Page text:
That's all I really wanted to say. As for the specific ways contemporary wushu has evolved over the years, that's a much broader topic. I think that deserves its own question, and maybe someone with a much better understanding of its history can answer that.

Hope that helps.

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  • I'm going to hold off on accepting, just to see if anything else pops up, but this is an excellent & comprehensive answer, consistent with my own understanding. (Do you have any thoughts on the integration of gymnastics over recent decades, and the function of standardization and compulsory forms to facilitate judging in competition? My sense is part of the motive of the contemporary style is hope of one day becoming an Olympic sport.)
    – DukeZhou
    Nov 6 '20 at 1:51
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    @DukeZhou Gymnastics training goes hand in hand with contemporary wushu training. Wushu teachers are not very good at teaching things like aerials and flip-flops. For that, you need the best, and that's a proper gymnastics coach. The best wushu competitors also train in gymnastics. But it must eventually be "expressed" with a martial accent. And that's fine. That is what contemporary wushu is moving towards: Being able to push the boundaries of human performance. All good! Nov 6 '20 at 1:59
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Practitioners of traditional wushu, as a modern person would interpret this term, probably do not call what they practice traditional wushu but something more specific. Traditional wushu is basically a catch-all category for Chinese martial arts that are not contemporary wushu.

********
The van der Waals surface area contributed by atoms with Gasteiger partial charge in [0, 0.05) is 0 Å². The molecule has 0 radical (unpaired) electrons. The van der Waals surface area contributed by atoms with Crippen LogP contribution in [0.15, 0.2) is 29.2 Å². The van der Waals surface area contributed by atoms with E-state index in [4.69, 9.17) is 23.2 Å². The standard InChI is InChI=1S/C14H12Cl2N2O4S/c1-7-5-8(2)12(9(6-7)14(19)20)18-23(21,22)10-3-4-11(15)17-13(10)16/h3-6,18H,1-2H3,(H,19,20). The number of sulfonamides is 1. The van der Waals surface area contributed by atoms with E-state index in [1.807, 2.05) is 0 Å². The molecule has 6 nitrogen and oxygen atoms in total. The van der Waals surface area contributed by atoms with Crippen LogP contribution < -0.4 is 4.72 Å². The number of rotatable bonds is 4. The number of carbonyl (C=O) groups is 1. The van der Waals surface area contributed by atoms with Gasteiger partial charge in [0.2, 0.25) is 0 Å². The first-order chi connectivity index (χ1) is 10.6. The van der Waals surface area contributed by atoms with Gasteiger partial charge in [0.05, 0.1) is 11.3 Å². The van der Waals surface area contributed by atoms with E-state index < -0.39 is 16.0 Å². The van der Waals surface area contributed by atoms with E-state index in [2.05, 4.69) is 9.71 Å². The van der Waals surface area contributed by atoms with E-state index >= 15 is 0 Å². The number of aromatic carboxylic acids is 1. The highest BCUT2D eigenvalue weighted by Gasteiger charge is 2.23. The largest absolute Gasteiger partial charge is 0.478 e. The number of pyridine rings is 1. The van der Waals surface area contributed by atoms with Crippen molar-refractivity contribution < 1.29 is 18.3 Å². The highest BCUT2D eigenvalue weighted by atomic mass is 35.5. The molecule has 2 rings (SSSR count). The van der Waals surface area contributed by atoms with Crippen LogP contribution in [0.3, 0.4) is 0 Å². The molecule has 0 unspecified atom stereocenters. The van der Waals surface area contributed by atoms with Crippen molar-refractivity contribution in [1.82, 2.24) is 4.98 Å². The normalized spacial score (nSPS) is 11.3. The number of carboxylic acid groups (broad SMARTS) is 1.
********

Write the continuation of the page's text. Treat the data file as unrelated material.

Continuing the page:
Traditional

Traditional martial arts were suppressed in Communist China during the Cultural Revolution for years. It became illegal to teach martial arts, and many people were shipped off to the countryside to do manual labor. Due to this environment and its lasting effects, the best places to study traditional Chinese martial arts can counterintuitively be outside mainland China, in places where continuous practice and instruction was available.

Traditional Chinese martial arts are decentralized. Each instructor can basically graduate whomever they choose, and graduates can do the same for any of their own students. There are no form standards or rules to follow beyond your teacher's instruction. Combine this decentralization with times when transportation was difficult, literacy rates were relatively low, and video was not available, and you can get a high diversity of styles of varying quality. There is often no sport format for traditional Chinese martial arts.

Contemporary wushu

Contemporary wushu is the result of a Chinese government initiative to revive martial arts and is highly centralized. There are national training programs, and you can study wushu at university.